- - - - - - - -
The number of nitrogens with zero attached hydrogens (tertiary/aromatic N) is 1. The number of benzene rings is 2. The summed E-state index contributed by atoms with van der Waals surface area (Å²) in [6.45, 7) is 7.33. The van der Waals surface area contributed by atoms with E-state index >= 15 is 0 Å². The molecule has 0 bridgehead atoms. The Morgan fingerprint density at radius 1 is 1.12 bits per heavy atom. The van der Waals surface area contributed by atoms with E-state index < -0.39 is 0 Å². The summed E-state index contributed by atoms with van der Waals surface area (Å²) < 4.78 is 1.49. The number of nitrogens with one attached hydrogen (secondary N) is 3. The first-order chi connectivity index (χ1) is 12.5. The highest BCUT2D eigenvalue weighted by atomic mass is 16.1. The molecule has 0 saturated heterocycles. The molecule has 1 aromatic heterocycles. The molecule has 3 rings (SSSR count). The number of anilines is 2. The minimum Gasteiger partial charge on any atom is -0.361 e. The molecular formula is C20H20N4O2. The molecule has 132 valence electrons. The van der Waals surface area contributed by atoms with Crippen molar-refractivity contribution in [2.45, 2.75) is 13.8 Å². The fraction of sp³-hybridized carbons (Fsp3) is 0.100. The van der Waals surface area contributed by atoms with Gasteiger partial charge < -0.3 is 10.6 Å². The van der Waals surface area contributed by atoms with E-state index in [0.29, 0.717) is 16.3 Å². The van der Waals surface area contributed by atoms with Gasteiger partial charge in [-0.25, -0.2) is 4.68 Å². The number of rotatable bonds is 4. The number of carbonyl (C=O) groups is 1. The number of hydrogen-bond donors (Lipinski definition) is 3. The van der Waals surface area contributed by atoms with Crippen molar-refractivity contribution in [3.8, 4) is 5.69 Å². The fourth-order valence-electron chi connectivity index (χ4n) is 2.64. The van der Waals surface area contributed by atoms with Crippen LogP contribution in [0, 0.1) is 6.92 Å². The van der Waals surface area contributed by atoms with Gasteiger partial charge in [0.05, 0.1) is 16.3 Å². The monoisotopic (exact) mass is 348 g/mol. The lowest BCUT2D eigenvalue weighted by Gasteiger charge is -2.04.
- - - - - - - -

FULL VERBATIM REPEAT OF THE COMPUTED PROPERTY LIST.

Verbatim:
The number of nitrogens with zero attached hydrogens (tertiary/aromatic N) is 1. The number of benzene rings is 2. The summed E-state index contributed by atoms with van der Waals surface area (Å²) in [6.45, 7) is 7.33. The van der Waals surface area contributed by atoms with E-state index >= 15 is 0 Å². The molecule has 0 bridgehead atoms. The Morgan fingerprint density at radius 1 is 1.12 bits per heavy atom. The van der Waals surface area contributed by atoms with E-state index < -0.39 is 0 Å². The summed E-state index contributed by atoms with van der Waals surface area (Å²) < 4.78 is 1.49. The number of nitrogens with one attached hydrogen (secondary N) is 3. The first-order chi connectivity index (χ1) is 12.5. The highest BCUT2D eigenvalue weighted by atomic mass is 16.1. The molecule has 0 saturated heterocycles. The molecule has 1 aromatic heterocycles. The molecule has 3 rings (SSSR count). The number of anilines is 2. The minimum Gasteiger partial charge on any atom is -0.361 e. The molecular formula is C20H20N4O2. The molecule has 132 valence electrons. The van der Waals surface area contributed by atoms with Crippen molar-refractivity contribution in [2.45, 2.75) is 13.8 Å². The fraction of sp³-hybridized carbons (Fsp3) is 0.100. The van der Waals surface area contributed by atoms with Gasteiger partial charge < -0.3 is 10.6 Å². The van der Waals surface area contributed by atoms with E-state index in [0.29, 0.717) is 16.3 Å². The van der Waals surface area contributed by atoms with Gasteiger partial charge in [-0.25, -0.2) is 4.68 Å². The number of rotatable bonds is 4. The number of carbonyl (C=O) groups is 1. The number of hydrogen-bond donors (Lipinski definition) is 3. The van der Waals surface area contributed by atoms with Crippen molar-refractivity contribution in [3.8, 4) is 5.69 Å². The fourth-order valence-electron chi connectivity index (χ4n) is 2.64. The van der Waals surface area contributed by atoms with Crippen LogP contribution in [0, 0.1) is 6.92 Å². The van der Waals surface area contributed by atoms with Gasteiger partial charge in [0.05, 0.1) is 16.3 Å². The monoisotopic (exact) mass is 348 g/mol. The lowest BCUT2D eigenvalue weighted by Gasteiger charge is -2.04.